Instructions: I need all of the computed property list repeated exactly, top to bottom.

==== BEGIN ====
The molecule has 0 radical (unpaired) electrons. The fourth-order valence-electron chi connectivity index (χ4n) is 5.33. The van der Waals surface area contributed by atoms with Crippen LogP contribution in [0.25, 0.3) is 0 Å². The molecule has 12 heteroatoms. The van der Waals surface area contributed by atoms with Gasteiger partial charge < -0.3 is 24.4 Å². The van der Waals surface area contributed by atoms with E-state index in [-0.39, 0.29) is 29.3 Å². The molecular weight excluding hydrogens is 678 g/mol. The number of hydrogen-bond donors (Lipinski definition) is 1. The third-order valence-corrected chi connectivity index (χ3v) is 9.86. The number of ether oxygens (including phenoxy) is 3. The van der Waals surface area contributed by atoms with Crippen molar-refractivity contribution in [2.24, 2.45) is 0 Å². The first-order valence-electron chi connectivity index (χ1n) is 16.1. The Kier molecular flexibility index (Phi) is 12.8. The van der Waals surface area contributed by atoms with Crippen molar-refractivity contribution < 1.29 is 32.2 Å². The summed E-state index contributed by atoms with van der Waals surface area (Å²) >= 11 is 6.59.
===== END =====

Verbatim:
The molecule has 0 radical (unpaired) electrons. The fourth-order valence-electron chi connectivity index (χ4n) is 5.33. The van der Waals surface area contributed by atoms with Crippen LogP contribution in [0.25, 0.3) is 0 Å². The molecule has 12 heteroatoms. The van der Waals surface area contributed by atoms with Gasteiger partial charge < -0.3 is 24.4 Å². The van der Waals surface area contributed by atoms with E-state index in [-0.39, 0.29) is 29.3 Å². The molecular weight excluding hydrogens is 678 g/mol. The number of hydrogen-bond donors (Lipinski definition) is 1. The third-order valence-corrected chi connectivity index (χ3v) is 9.86. The number of ether oxygens (including phenoxy) is 3. The van der Waals surface area contributed by atoms with Crippen molar-refractivity contribution in [2.24, 2.45) is 0 Å². The first-order valence-electron chi connectivity index (χ1n) is 16.1. The Kier molecular flexibility index (Phi) is 12.8. The van der Waals surface area contributed by atoms with Crippen molar-refractivity contribution < 1.29 is 32.2 Å². The summed E-state index contributed by atoms with van der Waals surface area (Å²) >= 11 is 6.59.